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Author Topic: Rate The Last Movie You Saw  (Read 1764309 times)
T.H.
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« Reply #8400 on: September 19, 2010, 06:22:34 PM »

The only complaints I can come up with:

the score is generic
three characters die in a span of 30 seconds - especially how the third was handled

I don't even think I've seen the sequel in its entirety. It's also been too long for me even to have an opinion.

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« Reply #8401 on: September 19, 2010, 07:30:14 PM »

La ragazza con la valigia (Girl with a Suitcase) (1961) 7/10

Nice vehicle for Claudia and Jacques Perrin, nice seeing Volonte in a bit part also.  Claudia looks beautiful no surprise. Afro

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« Reply #8402 on: September 19, 2010, 08:04:37 PM »

Wait Until Dark - 8/10 - Finally got to see this (thanks TCM Afro). Solid thriller, a bit contrived and stagey (hey, it is based on a play) but it mostly works. The finale between Audrey Hepburn and Alan Arkin is a doozy.

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« Reply #8403 on: September 19, 2010, 09:05:00 PM »

I don't know about that, I caught it the first time I saw the movie (I must have been 15) but as that is the whole point of the movie . . . .
The initiated know better. Where is that quote from Borges? Ah, here, right in my back pocket:
Quote
A kind of metaphysical detective story, its subject (both psychological and allegorical) is the investigation of a man’s inner self, through the works he has wrought, the words he has spoken, the many lives he has ruined. The same technique was used by Joseph Conrad in Chance (1914) and in that beautiful film The Power and the Glory: a rhapsody of miscellaneous scenes without chronological order. Overwhelmingly, endlessly, Orson Welles shows fragments of the life of the man, Charles Foster Kane, and invites us to combine them and to reconstruct him. Forms of multiplicity and incongruity abound in the film: the first scenes record the treasures amassed by Kane; in one of the last, a poor woman, luxuriant and suffering, plays with an enormous jigsaw puzzle on the floor of a palace that is also a museum. At the end we realize that the fragments are not governed by any secret unity: the detested Charles Foster Kane is a simulacrum, a chaos of appearances. (A possible corollary, foreseen by David Hume, Ernst Mach, and our own Macedonio Ferenandez: no man knows who he is, no man is anyone.) In a story by Chesterton—“The Head of Caesar,” I think—the hero observes that nothing is so frightening as a labyrinth with no center. This film is precisely that labyrinth.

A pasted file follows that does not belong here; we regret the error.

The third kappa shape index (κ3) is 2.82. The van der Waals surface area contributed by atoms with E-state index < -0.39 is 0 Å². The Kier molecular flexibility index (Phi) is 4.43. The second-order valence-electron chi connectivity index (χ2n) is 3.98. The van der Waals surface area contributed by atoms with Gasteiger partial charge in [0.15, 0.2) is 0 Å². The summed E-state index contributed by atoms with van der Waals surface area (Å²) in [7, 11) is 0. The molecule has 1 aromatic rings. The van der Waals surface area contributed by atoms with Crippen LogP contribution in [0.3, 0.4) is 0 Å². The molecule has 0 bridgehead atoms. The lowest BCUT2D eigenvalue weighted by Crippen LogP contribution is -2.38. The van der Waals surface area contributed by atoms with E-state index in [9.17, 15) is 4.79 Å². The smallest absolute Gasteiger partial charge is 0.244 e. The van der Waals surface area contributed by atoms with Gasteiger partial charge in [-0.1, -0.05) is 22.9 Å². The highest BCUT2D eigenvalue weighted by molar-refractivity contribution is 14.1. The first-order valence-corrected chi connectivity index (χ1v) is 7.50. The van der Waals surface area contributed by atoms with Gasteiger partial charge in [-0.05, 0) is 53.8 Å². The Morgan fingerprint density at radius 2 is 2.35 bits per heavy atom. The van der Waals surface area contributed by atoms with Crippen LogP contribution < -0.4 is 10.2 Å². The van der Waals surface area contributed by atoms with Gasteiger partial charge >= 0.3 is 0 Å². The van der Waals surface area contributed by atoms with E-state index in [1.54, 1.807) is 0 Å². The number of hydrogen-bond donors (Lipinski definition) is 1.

Interestingly, in interviews later in life, Welles tried to distance himself from the "Rosebud Ending." He blamed Mankiewicz for the device--though conceding that it was necessary to get the action rolling.

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« Reply #8404 on: September 20, 2010, 02:55:32 AM »

The initiated know better.

Never said I was one. Thanks for confirmimg what I wrote, anyway.

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« Reply #8405 on: September 20, 2010, 03:33:03 AM »


Sliver (1993) - 3/10

Short review.

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« Reply #8406 on: September 20, 2010, 03:47:25 AM »

I thought Predator 2 started out okay but after the warehouse scene with the liquid nitrogen it got tiresome.

That scene in near the end of the movie, isn't it? After that the detective and the predator go one-on-one around the city until they end up in the creature's ship for the finale.

I thought it was very entertaining.

So our moderator is a guy who gives 7.5/10 to predator and fancies a lot the sequel... Mkay... Democracy at it's best I guess...

Seriously, the smartass inside me cannot help but say that Predator is supposed to be the first film in history to have been fully digitally edited (although it was 100% shot on film, of course, look at the production year, for Clint's sake). Fir the better or for the worst, that makes that movie part of History.
That and the "Knock knock!" line.

I'm sorry, I don't have much time right now: what do you mean?

The only complaints I can come up with:

the score is generic
three characters die in a span of 30 seconds - especially how the third was handled